Bakuman vol. 15 – Tsugumi Ohba

3 out of 5

I’ll try not to go on too much of a “shaking my head at Ohba” rant this time, but we do have another case of a bold step forward… and then, like, fifty steps back. It’s all about Nakai. I was pleased when Ohba more clearly outed Nakai as a scumbag who just does stuff to be around pretty girls, and then incel-angers his way around when they won’t date him; whether a retroactive kinda-sorta apology or an actual pre-planned arc, it ended up feeling damned true to the character’s actions, and gave some credit to Tsugumi’s abilities at crafting a character-based manga. He continues down that path, here, while also maintaining the series’ grounding in humor, until he totally backpedals on it. It’s frustrating as heck, because he almost gets to some interesting points about this all-too-common personality type, having Hiramaru face up to his similarities to Nakai, even if he’s “more gentle” about it, but then it flip-flops into a buddy comedy, and gender roles get further screwy when Aoki is seen as being a strong character by, essentially, saying she’ll just put up with it. So one knock for taking us on that runaround. I’m fearing this will lead to a redemption arc of sorts, which will be disingenuous. However, should this also be part of some longer-form plotting that ends up better balancing the scales (or attempting to view the scales honestly), I’ll definitely offer retroactive praise.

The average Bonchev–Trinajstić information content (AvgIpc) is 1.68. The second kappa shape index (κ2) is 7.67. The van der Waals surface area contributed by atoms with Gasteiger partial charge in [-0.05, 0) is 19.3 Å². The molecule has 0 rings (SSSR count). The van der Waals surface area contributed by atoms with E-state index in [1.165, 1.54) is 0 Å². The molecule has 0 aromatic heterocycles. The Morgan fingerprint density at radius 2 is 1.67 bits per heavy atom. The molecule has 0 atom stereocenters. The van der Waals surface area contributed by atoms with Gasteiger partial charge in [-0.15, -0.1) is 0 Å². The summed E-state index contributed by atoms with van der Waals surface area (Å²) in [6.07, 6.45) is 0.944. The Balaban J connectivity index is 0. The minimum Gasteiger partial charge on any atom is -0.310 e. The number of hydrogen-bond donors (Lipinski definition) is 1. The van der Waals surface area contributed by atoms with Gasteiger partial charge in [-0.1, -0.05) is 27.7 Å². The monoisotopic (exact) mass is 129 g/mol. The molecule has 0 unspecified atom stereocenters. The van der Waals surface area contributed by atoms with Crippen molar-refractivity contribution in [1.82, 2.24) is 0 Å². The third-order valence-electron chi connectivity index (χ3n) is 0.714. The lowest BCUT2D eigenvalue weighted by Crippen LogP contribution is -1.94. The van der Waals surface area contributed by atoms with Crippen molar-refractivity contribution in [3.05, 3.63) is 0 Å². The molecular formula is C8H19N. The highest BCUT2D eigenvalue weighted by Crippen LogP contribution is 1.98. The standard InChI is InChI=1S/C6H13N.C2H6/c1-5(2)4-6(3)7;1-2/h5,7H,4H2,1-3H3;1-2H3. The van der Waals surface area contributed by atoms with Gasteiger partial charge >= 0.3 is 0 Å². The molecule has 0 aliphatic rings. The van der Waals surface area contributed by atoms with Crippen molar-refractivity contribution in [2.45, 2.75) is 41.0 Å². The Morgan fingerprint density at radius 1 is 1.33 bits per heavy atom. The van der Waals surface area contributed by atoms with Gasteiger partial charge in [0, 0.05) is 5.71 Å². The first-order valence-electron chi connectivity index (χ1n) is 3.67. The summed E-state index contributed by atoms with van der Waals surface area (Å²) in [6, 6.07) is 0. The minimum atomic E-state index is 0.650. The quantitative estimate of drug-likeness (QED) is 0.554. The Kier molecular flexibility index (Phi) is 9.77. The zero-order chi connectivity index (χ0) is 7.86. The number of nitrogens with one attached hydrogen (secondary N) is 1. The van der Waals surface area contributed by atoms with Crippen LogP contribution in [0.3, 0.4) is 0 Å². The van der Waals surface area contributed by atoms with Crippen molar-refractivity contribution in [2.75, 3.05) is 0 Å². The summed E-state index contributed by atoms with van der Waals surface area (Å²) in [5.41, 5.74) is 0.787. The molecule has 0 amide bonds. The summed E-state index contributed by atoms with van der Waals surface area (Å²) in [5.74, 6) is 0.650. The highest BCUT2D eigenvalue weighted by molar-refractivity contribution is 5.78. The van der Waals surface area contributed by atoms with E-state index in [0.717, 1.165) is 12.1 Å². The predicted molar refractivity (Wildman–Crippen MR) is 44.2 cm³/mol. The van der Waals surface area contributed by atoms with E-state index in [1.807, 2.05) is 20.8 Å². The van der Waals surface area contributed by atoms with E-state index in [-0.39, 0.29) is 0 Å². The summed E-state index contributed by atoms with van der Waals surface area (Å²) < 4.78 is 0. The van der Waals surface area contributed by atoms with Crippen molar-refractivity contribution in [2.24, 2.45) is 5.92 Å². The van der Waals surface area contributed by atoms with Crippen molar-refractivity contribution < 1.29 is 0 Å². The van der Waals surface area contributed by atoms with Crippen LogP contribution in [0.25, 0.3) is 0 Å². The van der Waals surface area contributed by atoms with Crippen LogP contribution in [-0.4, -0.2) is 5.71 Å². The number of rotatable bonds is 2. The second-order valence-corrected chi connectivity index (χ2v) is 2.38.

The other runaround comes from an interesting concept that feels like it’s dealt with too indirectly: some PCP imitators break into a bank, and this very much upsets Akito’s ability to continue scripting, unsure what tone to take, despite support from Jump and Moritaka to continue writing PCP as he has been, i.e. not concerning himself with the influences it might make. This would’ve been a very cool, very heavy thing to dive into, but Ohba treats it more as just a temporary distraction, and Akito moping and no one able to have a good sit down with him about it. The “we don’t talk about our feelings” m.o. is somewhat the norm, so I wasn’t expecting a big therapy session, but I think this could’ve had some more existential dives to it than it did.

The volume leads off with the resolution of the Nanamine issue, for now; this was a pretty good example of what I was asking for in the above paragraph – taking us through the full tour of emotions surrounding these roadblocks and speedbumps to staying the manga-writing course. I guess I can understand not wanting to follow up a longer arc with another of similar heft, but it’s broken up by the Nakai nonsense, so I think it would’ve been fine.